In 1938, Walker Bleakney and John A. Hipple first described the cycloidal mass analyzer as the only mass analyzer configuration capable of "perfect"ion focusing. Why has their geometry been largely neglected for many years and how might it earn a respectable place in the world of modern chemical analysis? This Perspective explores the properties of the cycloidal mass analyzer and identifies the lack of suitable ion array detectors as a significant reason why cycloidal mass analyzers are not widely used. The recent development of capacitive transimpedance amplifier array detectors can enable several techniques using cycloidal mass analyzers including spatially coded apertures and single particle mass analysis with a "virtual-slit", helping the cycloidal mass analyzer earn a respectable place in chemical analysis.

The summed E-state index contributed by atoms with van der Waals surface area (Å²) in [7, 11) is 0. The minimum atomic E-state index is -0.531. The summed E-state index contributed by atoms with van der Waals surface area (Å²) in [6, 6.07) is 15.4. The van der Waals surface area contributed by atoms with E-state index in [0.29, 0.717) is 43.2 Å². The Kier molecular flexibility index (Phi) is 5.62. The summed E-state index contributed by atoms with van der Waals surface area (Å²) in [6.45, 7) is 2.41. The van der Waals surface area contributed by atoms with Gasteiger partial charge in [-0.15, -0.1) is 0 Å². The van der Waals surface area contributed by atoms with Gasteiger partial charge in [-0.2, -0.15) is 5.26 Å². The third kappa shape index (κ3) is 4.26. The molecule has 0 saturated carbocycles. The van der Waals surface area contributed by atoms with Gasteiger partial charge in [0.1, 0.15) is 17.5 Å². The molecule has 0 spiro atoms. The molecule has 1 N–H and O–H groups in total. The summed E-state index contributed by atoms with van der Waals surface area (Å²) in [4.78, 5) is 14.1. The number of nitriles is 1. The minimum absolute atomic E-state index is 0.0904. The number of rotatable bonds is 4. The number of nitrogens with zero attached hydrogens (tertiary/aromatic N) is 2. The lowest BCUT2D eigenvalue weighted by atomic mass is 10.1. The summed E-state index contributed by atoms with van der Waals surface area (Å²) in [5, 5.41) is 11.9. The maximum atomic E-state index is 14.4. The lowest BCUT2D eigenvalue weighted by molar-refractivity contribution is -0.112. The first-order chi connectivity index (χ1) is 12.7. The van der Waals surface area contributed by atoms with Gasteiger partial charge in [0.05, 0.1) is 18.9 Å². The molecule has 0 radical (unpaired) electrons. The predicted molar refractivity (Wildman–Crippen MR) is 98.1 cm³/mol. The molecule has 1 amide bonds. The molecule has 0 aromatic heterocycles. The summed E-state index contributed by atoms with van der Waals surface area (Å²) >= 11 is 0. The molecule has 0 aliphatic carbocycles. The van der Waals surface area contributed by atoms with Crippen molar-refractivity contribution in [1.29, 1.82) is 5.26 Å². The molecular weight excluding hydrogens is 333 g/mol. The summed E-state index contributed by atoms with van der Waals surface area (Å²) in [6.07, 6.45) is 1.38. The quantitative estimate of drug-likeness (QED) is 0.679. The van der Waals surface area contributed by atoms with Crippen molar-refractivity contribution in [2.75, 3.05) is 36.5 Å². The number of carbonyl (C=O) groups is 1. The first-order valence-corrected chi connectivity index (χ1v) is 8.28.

ASJC Scopus subject areas
- Analytical Chemistry